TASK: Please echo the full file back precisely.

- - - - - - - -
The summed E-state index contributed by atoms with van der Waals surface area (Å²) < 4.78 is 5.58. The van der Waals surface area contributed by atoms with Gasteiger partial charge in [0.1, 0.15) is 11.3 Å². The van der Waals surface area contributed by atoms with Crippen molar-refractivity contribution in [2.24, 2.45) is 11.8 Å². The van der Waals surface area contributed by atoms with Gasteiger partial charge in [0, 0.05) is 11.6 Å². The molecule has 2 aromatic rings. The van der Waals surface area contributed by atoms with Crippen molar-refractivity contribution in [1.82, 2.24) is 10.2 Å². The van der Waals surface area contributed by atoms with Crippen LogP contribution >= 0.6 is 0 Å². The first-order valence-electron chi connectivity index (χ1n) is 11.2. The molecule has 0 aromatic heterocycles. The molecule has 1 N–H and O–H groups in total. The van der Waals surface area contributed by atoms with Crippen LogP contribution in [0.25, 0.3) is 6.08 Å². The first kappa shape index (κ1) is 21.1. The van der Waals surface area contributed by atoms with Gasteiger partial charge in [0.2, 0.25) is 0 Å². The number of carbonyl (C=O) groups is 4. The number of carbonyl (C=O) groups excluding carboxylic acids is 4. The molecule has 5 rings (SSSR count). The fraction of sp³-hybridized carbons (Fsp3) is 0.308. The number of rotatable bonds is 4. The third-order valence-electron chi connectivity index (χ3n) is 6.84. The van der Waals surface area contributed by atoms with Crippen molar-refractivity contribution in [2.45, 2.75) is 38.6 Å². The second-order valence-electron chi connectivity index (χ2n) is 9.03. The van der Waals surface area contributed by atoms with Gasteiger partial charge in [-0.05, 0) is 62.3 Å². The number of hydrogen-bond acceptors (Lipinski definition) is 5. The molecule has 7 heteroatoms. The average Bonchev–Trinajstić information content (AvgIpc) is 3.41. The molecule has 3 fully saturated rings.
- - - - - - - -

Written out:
The summed E-state index contributed by atoms with van der Waals surface area (Å²) < 4.78 is 5.58. The van der Waals surface area contributed by atoms with Gasteiger partial charge in [0.1, 0.15) is 11.3 Å². The van der Waals surface area contributed by atoms with Crippen molar-refractivity contribution in [2.24, 2.45) is 11.8 Å². The van der Waals surface area contributed by atoms with Gasteiger partial charge in [0, 0.05) is 11.6 Å². The molecule has 2 aromatic rings. The van der Waals surface area contributed by atoms with Crippen molar-refractivity contribution in [1.82, 2.24) is 10.2 Å². The van der Waals surface area contributed by atoms with Crippen LogP contribution >= 0.6 is 0 Å². The first-order valence-electron chi connectivity index (χ1n) is 11.2. The molecule has 0 aromatic heterocycles. The molecule has 1 N–H and O–H groups in total. The van der Waals surface area contributed by atoms with Crippen LogP contribution in [0.25, 0.3) is 6.08 Å². The first kappa shape index (κ1) is 21.1. The van der Waals surface area contributed by atoms with Gasteiger partial charge in [0.2, 0.25) is 0 Å². The number of carbonyl (C=O) groups is 4. The number of carbonyl (C=O) groups excluding carboxylic acids is 4. The molecule has 5 rings (SSSR count). The fraction of sp³-hybridized carbons (Fsp3) is 0.308. The number of rotatable bonds is 4. The third-order valence-electron chi connectivity index (χ3n) is 6.84. The van der Waals surface area contributed by atoms with Crippen molar-refractivity contribution in [2.45, 2.75) is 38.6 Å². The second-order valence-electron chi connectivity index (χ2n) is 9.03. The van der Waals surface area contributed by atoms with Gasteiger partial charge in [-0.05, 0) is 62.3 Å². The number of hydrogen-bond acceptors (Lipinski definition) is 5. The molecule has 7 heteroatoms. The average Bonchev–Trinajstić information content (AvgIpc) is 3.41. The molecule has 3 fully saturated rings.